Hypothesis tests

We'll be utilizing a situation very similar to what we used in Confidence intervals. This is purposeful- I want you to understand how the same situation can be applied to a confidence interval or a hypothesis test!

Imagine you're a freshman at Crammer Nation University, and that Greek Life rush has just begun. You just called it quits on your high school relationship, so you’re looking to hop right into the college action. So, you download Tinder.

You hear through the grapevine that the brothers of Sigma Apple Pi are pushing some absolute numbers on Tinder… claiming to get an average of 25 matches per day. Before you completely ignore every other fraternity and solely rush Sigma Apple Pi for their Tinder clout, you want to gather some data to determine if this claim holds its weight.

You decide to ask 30 random Sigma Apple Pi brothers for their average Tinder matches per day. Keep in mind: you’re not checking to see if every brother has exactly 25 average Tinder matches per day… there’s obviously going to be some wiggle-room. However, if the brothers’ average Tinder matches are consistently below 25… there’s a chance Sigma Apple Pi doesn’t have as much Tinder game as they claim.

In this situation, you’ve essentially set up a hypothesis test!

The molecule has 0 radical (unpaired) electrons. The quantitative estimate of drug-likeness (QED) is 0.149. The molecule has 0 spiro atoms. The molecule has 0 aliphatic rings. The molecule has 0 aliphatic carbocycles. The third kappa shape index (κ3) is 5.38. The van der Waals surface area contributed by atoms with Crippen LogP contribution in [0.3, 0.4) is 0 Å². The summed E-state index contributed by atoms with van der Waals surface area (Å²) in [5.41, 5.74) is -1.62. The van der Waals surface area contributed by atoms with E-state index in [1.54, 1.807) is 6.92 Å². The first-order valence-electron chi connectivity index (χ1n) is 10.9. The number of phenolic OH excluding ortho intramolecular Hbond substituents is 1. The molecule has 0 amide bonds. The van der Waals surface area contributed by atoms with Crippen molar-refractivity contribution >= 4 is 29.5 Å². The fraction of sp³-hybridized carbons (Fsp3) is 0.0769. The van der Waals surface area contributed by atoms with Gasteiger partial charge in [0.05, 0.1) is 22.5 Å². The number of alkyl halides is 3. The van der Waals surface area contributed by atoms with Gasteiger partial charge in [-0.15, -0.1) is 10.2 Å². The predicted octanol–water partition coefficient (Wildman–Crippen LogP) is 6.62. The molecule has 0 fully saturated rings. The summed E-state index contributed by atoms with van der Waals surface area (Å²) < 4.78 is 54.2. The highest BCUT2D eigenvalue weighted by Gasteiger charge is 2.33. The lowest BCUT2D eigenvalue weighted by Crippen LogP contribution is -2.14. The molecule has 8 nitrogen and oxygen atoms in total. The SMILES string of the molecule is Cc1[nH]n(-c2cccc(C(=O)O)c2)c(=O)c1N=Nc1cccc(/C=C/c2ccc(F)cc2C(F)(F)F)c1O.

Hypothesis testing is a way to test a claim about a given population. It enables you to determine whether or not an outcome of a given sample was due to random chance or was statistically significant.

What’s the population in this situation? The brothers of Sigma Apple Pi.

What’s the sample? The 30 brothers that you sampled.

What’s the claim that you’re testing? That the brothers of Sigma Apple Pi actually get on average 25 Tinder matches per day.

The outcome of every hypothesis test

Without digging into the math yet, there's two potential conclusions our hypothesis test will come to based on our sample.

  • We do have enough evidence to reject Sigma Apple Pi's claim of 25 average Tinder matches per day.
  • We don't have enough evidence to reject (a.k.a. "fail to reject") Sigma Apple Pi's claim of 25 average Tinder matches per day.

To arrive to either of the above two solutions, there's 4 crucial steps that we'll take:

  1. State the hypotheses
  2. Calculate the test statistic
  3. Find the p-value
  4. Make your concluding statement

Let's dig into the key elements of each step!

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